Tuesday, June 21, 2011

I can't stress this enough...

If you believe that government is the problem, not just in practice but in principle, DON'T RUN FOR OFFICE!

This seems to be the driving force for too many candidates these days, at all levels. Not just that particular officials are corrupt, but that the whole system is beyond redemption. Granted, there are legit arguments to be made for both cases. We do have corrupt public leaders. Our system could stand an overhaul or three.

But why spend time and money running for office if you don't believe in the office? And why the hell would anyone vote for someone who thought so? We don't do this in any other arena. I would hope my cross-country bus driver held some regard for traffic laws. And that my riverboat pilot didn't punch a hole in his boat to defy everyone who told him that was a bad idea. I certainly would want a schoolteacher to see the school system as something worth saving. Or a judge to have faith in the legal system.

And yet, a slew of politicians currently campaign (and govern) on the notion that the best government is a weak one, and that we should do all we can to undermine it. This "government is the problem" line of thinking became especially popular with Ronald Reagan, and can be seen most acutely in today's Republican hopefuls for president.

I defy you to find one person in that crowded field who (at least publicly) concedes that government fulfills vital needs, beyond the cursory defense nod. Mitt Romney finds himself in trouble with the base because he backed a health care program that worked. Michele Bachmann courts the tea party vote, as do most of the others. Rick Perry and Sarah Palin either have pushed, or are tied to, secessionist rhetoric. All of them need to appeal to an enraged electorate that is convinced that government is essentially evil. So that they can run the government.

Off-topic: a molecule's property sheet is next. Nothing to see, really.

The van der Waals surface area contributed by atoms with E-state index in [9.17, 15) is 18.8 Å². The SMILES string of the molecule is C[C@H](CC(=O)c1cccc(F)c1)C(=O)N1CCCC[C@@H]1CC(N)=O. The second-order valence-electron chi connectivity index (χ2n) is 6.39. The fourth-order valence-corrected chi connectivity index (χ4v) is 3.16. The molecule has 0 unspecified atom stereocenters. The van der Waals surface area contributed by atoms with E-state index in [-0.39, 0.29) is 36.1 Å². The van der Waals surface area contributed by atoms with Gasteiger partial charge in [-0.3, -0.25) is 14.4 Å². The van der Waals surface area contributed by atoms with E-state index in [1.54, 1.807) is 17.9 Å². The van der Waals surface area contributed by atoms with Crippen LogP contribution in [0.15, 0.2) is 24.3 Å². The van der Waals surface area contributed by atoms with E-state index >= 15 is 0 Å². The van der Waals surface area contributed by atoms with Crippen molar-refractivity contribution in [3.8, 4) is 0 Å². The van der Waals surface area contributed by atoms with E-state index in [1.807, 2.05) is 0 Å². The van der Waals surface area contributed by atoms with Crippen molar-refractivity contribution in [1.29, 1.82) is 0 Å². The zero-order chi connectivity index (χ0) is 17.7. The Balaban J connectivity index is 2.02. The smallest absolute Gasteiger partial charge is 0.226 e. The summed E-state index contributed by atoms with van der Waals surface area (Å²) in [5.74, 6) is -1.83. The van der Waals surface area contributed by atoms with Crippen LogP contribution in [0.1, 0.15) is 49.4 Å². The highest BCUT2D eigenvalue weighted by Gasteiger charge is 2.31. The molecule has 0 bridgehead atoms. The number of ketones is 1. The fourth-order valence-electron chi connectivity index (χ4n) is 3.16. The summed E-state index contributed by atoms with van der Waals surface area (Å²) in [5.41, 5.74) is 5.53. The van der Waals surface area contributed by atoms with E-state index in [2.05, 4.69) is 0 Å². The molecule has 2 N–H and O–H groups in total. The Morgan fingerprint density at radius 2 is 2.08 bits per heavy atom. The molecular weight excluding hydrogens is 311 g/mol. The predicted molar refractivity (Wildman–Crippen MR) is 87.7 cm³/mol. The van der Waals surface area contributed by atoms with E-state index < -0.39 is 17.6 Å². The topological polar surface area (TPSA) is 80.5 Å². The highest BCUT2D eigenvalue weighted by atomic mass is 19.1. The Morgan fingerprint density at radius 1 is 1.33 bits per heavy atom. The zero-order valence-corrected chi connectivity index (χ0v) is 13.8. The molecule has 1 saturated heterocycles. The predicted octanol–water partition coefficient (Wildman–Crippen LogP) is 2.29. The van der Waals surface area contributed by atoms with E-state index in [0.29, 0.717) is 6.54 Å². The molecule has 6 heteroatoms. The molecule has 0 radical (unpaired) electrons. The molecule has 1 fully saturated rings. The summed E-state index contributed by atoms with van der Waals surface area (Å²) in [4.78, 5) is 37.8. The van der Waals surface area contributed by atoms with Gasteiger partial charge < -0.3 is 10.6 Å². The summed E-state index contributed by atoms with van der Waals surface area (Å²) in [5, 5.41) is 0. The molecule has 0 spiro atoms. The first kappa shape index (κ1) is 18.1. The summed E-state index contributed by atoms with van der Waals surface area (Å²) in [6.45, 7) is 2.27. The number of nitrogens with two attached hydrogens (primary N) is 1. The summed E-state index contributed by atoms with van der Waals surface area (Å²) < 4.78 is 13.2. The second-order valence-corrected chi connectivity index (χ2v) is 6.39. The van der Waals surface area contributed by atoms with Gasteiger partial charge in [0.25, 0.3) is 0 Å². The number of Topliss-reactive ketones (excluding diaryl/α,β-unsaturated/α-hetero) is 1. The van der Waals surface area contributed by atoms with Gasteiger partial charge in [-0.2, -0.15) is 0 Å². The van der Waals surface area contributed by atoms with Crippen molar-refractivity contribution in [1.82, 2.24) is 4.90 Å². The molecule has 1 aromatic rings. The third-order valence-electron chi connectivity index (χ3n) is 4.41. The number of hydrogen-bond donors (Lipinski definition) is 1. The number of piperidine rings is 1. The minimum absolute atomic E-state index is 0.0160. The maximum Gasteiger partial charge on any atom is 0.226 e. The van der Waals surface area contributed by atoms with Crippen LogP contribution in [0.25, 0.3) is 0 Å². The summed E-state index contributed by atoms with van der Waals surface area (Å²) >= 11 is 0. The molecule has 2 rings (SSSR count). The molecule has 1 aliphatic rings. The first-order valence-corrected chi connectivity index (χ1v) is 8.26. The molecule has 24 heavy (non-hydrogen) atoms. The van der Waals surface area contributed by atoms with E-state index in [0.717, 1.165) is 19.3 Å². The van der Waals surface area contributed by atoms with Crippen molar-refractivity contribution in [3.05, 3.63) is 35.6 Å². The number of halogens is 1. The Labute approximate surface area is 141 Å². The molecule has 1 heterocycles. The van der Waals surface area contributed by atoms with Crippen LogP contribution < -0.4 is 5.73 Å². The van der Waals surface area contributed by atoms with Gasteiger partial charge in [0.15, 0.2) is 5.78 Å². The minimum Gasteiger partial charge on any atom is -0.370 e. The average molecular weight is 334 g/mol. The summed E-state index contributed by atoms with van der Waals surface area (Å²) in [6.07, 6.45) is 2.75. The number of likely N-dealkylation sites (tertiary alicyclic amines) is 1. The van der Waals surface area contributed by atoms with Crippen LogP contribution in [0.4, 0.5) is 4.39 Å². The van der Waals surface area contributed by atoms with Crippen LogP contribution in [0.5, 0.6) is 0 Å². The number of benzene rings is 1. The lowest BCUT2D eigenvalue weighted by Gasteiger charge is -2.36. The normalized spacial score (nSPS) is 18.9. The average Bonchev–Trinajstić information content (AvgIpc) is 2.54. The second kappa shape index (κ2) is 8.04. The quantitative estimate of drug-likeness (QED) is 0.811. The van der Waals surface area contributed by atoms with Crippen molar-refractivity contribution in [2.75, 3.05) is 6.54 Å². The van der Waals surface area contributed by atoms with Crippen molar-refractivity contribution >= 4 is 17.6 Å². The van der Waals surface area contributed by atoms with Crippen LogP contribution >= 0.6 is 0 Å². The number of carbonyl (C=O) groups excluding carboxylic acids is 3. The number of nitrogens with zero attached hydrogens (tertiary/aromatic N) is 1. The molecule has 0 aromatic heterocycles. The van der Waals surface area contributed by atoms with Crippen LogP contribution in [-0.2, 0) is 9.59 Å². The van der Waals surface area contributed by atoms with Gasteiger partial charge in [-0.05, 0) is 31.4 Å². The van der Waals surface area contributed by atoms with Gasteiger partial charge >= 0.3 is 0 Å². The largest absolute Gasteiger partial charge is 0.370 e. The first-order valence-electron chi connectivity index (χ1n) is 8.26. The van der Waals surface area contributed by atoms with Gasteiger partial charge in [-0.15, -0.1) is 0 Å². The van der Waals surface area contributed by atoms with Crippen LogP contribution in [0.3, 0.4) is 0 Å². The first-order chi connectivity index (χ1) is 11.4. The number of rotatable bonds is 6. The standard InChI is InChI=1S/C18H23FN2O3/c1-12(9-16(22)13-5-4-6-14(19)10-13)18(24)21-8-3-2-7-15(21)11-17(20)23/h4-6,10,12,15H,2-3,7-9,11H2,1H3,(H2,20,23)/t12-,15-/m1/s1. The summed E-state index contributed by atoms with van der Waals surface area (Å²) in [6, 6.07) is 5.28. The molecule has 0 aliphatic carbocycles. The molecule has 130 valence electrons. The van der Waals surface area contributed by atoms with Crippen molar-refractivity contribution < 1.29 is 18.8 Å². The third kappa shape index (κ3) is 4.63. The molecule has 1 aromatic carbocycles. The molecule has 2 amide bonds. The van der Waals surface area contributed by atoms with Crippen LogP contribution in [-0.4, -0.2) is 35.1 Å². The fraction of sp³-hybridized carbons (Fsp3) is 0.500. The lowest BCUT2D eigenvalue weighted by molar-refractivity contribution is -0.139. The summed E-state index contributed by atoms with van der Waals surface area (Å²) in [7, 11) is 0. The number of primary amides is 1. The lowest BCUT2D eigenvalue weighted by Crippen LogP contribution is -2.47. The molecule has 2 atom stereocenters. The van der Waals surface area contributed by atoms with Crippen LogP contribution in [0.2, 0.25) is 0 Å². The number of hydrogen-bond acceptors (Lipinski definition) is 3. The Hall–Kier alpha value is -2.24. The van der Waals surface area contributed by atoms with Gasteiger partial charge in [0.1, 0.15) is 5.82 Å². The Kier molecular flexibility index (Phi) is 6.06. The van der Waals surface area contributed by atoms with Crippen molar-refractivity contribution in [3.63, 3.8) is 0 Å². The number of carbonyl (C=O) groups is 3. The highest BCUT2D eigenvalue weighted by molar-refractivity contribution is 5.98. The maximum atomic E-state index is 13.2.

Either they're courting misinformed voters by catering to their ignorance, or they really believe what they're saying and intend to prove government incompetence by being incompetent themselves. It's either cynicism or nihilism, and it's hard to tell which is worse.

If these broken-system people were serious about their stance, they'd foment a revolution, like the kind that led to the creation of the United States in the first place. But something tells me that isn't about to happen. Not only because it's a different era, but because engaging in such would be a futile and dangerous exercise, one that even if successful would expose a glaring lack of alternative. Also, I suspect even the most steamed patriots would back off the idea of actually watering the bloody tree: "You know, it's bad, but I don't think it's that bad. Let's ride this thing out a bit longer before we get too rash. Not sure my Medicaid would cover it."

The truth is, we'd all be behind any true need for revolution, because things would be that bad. One party being out of power is not that clarion call. Remember, the tea party patriots of today are the same people who just a few years ago equated dissent over the war on terror with treason, and today's government advocates are the ones who couldn't be suspicious enough of it when it was in the previous president's hands. Neither is without cause, nor without the influence of the pendulum.

In any case, even a conservative voter has to think twice about what their aligned candidates are selling. Exactly whose best interest is it in to vote in leaders who don't like the government and would rather express spite than lead?

It's a testament to our deep partisan divide that Republicans have any chance at all in 2012. Even Reagan and Bush stood for something besides nothing.

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